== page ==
13. The endoscope rinsing method according to claim 1, wherein a detergent used for cleaning of said endoscope uses for adjustment of said surfactant in said first rise water.

Description:

The entire contents of documents cited in this specification are incorporated herein by reference.

BACKGROUND OF THE INVENTION

The present invention relates to a method of rinsing endoscopes after they have been cleaned; more particularly, it relates to a method of rinsing endoscopes in an automatic cleaner.

In the specification, simply “cleaning an endoscope” refers to a broad sense of “cleaning,” i.e., a whole cleaning process of cleaning and disinfecting an endoscope including a step of cleaning an endoscope with detergent, a step of disinfecting the thus cleaned endoscope with disinfectant, and a step of rinsing the disinfected endoscope, while a “cleaning an endoscope with detergent” refers to a narrow sense of “cleaning,” i.e., a specific cleaning step being only a step of cleaning an endoscope with detergent.

As is well known, the endoscope is inserted into cavities in the human body or other living bodies for use in various applications including the diagnosis and treatment of organs, and the sampling of specimens.

Endoscopes are used on more than one patient and repeatedly. Hence, used endoscopes require thorough hygienic management and to ensure complete prevention of troubles such as endoscope-mediated bacterial infection, they must be meticulously cleaned and disinfected after every use.

The endoscope cleaner has already been commercialized as an apparatus for automatic cleaning and disinfection of endoscopes (i.e. apparatus executing automatically a cleaning process of endoscopes) in a way that is not only accurate but also safe to the operator.

If the frequency of an endoscope's use is high, a plurality of endoscopes are used and then cleaned and disinfected sequentially. Hence, it is desirable that endoscopes can be cleaned and disinfected within the shortest possible time while maintaining high cleaning efficiency. The cleaning and disinfection (i.e. cleaning process) of endoscopes is generally accomplished by executing a step of cleaning with a detergent, a rinse step, a disinfection step, and another rinse step in the order written. A higher efficiency of the rinse steps contributes to shortening the time required to clean and disinfect endoscopes.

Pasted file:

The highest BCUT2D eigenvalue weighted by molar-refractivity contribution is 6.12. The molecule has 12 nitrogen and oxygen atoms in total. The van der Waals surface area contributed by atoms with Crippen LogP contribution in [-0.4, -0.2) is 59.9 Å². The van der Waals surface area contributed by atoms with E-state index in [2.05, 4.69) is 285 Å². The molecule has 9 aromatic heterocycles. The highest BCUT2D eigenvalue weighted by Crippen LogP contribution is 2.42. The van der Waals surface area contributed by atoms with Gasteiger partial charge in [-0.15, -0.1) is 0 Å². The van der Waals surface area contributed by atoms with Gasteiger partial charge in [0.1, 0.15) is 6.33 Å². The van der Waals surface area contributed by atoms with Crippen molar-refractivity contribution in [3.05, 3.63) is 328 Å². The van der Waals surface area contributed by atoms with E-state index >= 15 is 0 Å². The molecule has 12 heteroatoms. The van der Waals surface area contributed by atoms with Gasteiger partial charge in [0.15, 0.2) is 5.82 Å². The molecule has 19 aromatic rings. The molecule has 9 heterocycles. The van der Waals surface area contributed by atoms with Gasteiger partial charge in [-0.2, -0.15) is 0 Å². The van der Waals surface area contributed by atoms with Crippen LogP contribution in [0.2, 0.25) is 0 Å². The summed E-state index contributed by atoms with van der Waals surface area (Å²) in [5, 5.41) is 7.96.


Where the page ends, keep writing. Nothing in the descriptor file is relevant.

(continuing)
In the rinse step after the cleaning step, the dirt that has been removed in the cleaning step remains within the cleaning vessel and may potentially be re-deposited on the endoscope being cleaned. The re-deposited dirt will obviously prolong the rinse time. However, none of the conventional endoscope cleaners have been designed with special consideration being made about the re-deposition of dirt in the rinse step.

Now, JP 7-204591 A describes a cleaning system for removing oils and fats that are deposited on the surfaces of articles such as metal parts and non-metal parts, as well as for removing the flux used to solder on printed circuit boards; the system has three vessels, a cleaning vessel, a pre-rinse vessel, and a finishing rinse vessel. In this cleaning system, rinse effluent emerging from the pre-rinse vessel is subjected to ion-exchange so that any ionic substances contained in the rinse effluent are removed and that the halogen-free detergent and water contained in the rinse effluent are recycled for use as rinse water in the pre-rinse vessel. JP 7-204591 A also states that since the rinse water contains not only water but also the detergent component, the dirt components that cannot be thoroughly removed from the article of interest by rinse water that is solely composed of water can be efficiently removed and, at the same time, oils, fats and other dirt components are incorporated into micelles by the detergent component to assure high efficiency in preventing those dirt components from being re-deposited on the article of interest.

SUMMARY OF THE INVENTION

However, according to the technique described in JP 7-204591 A, the detergent component carried into the pre-rinse vessel as a deposit on the article being cleaned is not removed but simply recycled for further use in the pre-rinse vessel, so the concentration of the detergent in the pre-rinse vessel is not held constant. Hence, satisfactory results cannot always be assured in preventing the dirt components from being re-deposited on the article of interest.